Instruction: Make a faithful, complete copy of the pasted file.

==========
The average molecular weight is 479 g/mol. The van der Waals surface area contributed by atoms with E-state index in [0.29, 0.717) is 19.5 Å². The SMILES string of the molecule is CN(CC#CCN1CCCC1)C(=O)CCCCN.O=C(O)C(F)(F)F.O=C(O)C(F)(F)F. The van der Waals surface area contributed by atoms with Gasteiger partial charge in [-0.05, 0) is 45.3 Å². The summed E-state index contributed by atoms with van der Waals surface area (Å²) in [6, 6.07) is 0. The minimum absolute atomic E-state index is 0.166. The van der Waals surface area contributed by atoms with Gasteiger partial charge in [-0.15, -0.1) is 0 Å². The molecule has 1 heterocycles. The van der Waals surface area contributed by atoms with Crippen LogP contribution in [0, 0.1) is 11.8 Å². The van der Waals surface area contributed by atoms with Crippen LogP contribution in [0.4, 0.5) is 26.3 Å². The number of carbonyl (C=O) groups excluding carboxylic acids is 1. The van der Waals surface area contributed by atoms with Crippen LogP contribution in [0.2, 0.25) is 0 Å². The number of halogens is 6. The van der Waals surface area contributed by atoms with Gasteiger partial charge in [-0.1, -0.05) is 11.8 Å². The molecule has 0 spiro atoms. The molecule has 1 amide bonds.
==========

The average molecular weight is 479 g/mol. The van der Waals surface area contributed by atoms with E-state index in [0.29, 0.717) is 19.5 Å². The SMILES string of the molecule is CN(CC#CCN1CCCC1)C(=O)CCCCN.O=C(O)C(F)(F)F.O=C(O)C(F)(F)F. The van der Waals surface area contributed by atoms with Gasteiger partial charge in [-0.05, 0) is 45.3 Å². The summed E-state index contributed by atoms with van der Waals surface area (Å²) in [6, 6.07) is 0. The minimum absolute atomic E-state index is 0.166. The van der Waals surface area contributed by atoms with Gasteiger partial charge in [-0.15, -0.1) is 0 Å². The molecule has 1 heterocycles. The van der Waals surface area contributed by atoms with Crippen LogP contribution in [0, 0.1) is 11.8 Å². The van der Waals surface area contributed by atoms with Crippen LogP contribution in [0.4, 0.5) is 26.3 Å². The number of carbonyl (C=O) groups excluding carboxylic acids is 1. The van der Waals surface area contributed by atoms with Crippen LogP contribution in [0.2, 0.25) is 0 Å². The number of halogens is 6. The van der Waals surface area contributed by atoms with Gasteiger partial charge in [-0.1, -0.05) is 11.8 Å². The molecule has 0 spiro atoms. The molecule has 1 amide bonds.